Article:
A maker is someone who shapes the environment they're in.
Life often hands us difficulties and obstacles, but we have more autonomy and ability to shape events than we believe. And our response is as important as the event itself. Every time something bad happens, we can do one of two things: sit back and take it, allowing it to throw us off course, or craft our next steps to move beyond it.
A friend of mine was once passed over for promotion. She shared how frustrated she was to be told that she needed more experience on project work to get promoted. This frustrated her because she had been stuck managing tickets that came in because her manager needed someone to do it. This prevented her from learning and gaining the experience she needed to move up. She loved her company and team, but she felt trapped.
Eventually, I persuaded her to interview for a different role at another company where they were looking for someone with her skills. She got the offer. Her former employer immediately offered her a big raise and promised that she would get promoted the next cycle, but the new offer was immediately at the higher level, with a scope that allowed for project work, so she took it and didn't look back. Though she could have sat back and waited for what she wanted to come to her, instead she sought out an alternative path. Regardless of whether she ultimately got what she wanted, she could now see that she could be hired to do the work she wanted, and demonstrated her worth to her manager. She found her own way to get unstuck, which put her on a new path toward her long-term aspirations.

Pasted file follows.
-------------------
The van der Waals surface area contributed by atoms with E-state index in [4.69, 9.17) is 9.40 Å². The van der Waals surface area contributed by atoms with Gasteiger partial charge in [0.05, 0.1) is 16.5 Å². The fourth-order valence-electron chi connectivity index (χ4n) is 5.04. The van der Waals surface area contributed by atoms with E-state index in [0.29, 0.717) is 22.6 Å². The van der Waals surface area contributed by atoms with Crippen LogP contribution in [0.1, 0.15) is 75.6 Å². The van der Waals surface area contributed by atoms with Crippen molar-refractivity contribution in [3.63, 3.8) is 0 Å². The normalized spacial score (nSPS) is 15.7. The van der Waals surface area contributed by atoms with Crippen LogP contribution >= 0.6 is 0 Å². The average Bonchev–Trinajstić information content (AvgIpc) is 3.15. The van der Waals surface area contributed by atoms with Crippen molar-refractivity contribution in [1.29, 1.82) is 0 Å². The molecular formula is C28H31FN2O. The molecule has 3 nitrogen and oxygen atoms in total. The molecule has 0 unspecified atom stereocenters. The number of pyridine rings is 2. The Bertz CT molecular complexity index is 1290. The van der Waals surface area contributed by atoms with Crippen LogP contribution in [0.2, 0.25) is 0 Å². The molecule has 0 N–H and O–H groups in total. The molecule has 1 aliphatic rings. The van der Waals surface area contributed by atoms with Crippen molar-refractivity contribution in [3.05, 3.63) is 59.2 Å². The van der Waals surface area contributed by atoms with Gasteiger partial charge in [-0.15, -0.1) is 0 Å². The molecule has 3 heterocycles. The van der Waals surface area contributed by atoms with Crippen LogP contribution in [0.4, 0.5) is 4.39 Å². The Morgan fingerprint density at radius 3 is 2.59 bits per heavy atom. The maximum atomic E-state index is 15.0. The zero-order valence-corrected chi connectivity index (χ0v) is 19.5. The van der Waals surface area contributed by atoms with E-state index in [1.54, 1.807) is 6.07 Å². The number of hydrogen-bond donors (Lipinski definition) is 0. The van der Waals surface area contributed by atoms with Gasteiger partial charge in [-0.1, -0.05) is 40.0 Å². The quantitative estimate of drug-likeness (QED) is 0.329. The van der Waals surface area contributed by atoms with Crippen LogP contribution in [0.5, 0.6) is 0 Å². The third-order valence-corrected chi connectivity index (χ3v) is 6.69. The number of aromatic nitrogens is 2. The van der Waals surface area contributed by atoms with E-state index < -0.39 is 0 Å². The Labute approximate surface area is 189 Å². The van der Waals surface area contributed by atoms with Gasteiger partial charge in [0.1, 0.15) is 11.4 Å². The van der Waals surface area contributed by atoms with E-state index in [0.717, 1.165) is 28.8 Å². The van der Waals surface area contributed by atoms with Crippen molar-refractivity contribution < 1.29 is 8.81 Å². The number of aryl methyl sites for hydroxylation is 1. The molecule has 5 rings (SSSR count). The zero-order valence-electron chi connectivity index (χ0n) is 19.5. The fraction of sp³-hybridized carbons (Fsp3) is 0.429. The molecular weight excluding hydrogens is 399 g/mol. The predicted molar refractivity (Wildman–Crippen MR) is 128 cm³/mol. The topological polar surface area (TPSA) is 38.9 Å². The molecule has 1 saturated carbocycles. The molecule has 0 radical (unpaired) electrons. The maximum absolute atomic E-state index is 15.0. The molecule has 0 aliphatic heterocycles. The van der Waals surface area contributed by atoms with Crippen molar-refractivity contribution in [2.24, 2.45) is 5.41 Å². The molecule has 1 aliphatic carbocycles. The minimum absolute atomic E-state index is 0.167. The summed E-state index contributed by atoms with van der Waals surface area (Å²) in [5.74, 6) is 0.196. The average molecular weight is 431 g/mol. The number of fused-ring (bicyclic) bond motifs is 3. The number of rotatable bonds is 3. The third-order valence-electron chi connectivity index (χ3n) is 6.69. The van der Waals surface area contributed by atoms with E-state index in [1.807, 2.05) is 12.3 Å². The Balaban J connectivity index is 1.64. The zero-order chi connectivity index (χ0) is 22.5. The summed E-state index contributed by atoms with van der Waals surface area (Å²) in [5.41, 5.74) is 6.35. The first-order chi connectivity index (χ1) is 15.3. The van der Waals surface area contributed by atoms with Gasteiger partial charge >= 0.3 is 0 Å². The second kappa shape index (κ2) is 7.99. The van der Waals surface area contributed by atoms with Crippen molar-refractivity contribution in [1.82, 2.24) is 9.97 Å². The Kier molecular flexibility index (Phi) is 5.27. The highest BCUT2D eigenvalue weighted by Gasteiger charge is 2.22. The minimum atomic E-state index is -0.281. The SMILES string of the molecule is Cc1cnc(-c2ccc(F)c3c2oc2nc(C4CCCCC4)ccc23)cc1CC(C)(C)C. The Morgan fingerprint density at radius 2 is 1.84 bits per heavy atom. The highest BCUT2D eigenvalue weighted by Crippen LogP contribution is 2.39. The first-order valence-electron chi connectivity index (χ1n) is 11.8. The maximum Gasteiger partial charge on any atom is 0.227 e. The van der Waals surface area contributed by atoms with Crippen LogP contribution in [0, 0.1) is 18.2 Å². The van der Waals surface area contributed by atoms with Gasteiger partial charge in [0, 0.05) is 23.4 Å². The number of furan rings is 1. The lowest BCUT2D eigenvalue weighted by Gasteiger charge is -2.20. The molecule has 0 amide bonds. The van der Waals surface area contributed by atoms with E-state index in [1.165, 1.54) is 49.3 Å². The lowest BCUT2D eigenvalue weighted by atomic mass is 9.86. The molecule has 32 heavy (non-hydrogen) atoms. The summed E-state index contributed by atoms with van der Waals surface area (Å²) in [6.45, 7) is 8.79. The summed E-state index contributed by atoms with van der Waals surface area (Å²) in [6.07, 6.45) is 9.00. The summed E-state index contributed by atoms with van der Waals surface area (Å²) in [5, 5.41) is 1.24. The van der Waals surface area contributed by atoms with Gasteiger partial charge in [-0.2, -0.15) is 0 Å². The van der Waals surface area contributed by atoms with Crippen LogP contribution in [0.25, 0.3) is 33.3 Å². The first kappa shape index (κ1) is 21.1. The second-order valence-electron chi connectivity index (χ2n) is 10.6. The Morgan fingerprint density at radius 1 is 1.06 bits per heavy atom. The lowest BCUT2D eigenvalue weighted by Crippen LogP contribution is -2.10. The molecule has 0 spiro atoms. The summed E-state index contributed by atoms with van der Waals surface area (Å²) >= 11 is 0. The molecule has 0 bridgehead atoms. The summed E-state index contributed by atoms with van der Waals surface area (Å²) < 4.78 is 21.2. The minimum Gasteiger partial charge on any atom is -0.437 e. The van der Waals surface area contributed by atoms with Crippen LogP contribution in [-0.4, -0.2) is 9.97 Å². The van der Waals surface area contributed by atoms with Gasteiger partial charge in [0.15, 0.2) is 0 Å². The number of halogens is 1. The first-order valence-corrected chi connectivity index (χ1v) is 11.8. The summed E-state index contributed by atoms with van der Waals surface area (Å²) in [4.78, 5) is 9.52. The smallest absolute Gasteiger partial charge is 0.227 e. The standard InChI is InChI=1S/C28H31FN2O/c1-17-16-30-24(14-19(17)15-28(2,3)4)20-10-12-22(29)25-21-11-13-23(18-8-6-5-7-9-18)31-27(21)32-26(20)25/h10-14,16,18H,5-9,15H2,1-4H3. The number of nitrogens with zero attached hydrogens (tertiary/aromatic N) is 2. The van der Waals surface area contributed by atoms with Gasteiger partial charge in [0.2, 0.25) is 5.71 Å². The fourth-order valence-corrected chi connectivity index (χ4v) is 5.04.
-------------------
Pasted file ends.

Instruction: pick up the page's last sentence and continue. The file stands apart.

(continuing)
An event that crushes a taker can become a catalyst and a moment of clarity for a maker. Rather than accepting the outcome, a maker flips the script and explores other avenues to get to the same destination. While it may not be something as drastic as finding a new job, taking an obstacle and turning it into an opportunity can be what you need to propel yourself forward.
How to build a making mindset
You don't always get to choose the field you play on. Sometimes it's going to be uneven, and it'll be wet when it rains. You may slip and take a fall. You may be tempted to tell yourself, “I can’t do this. I don’t play well in the rain.” Instead, find a way to reframe it by saying, “This may look like a detriment, but it may actually be an advantage, because I am more prepared for it than my opponent.”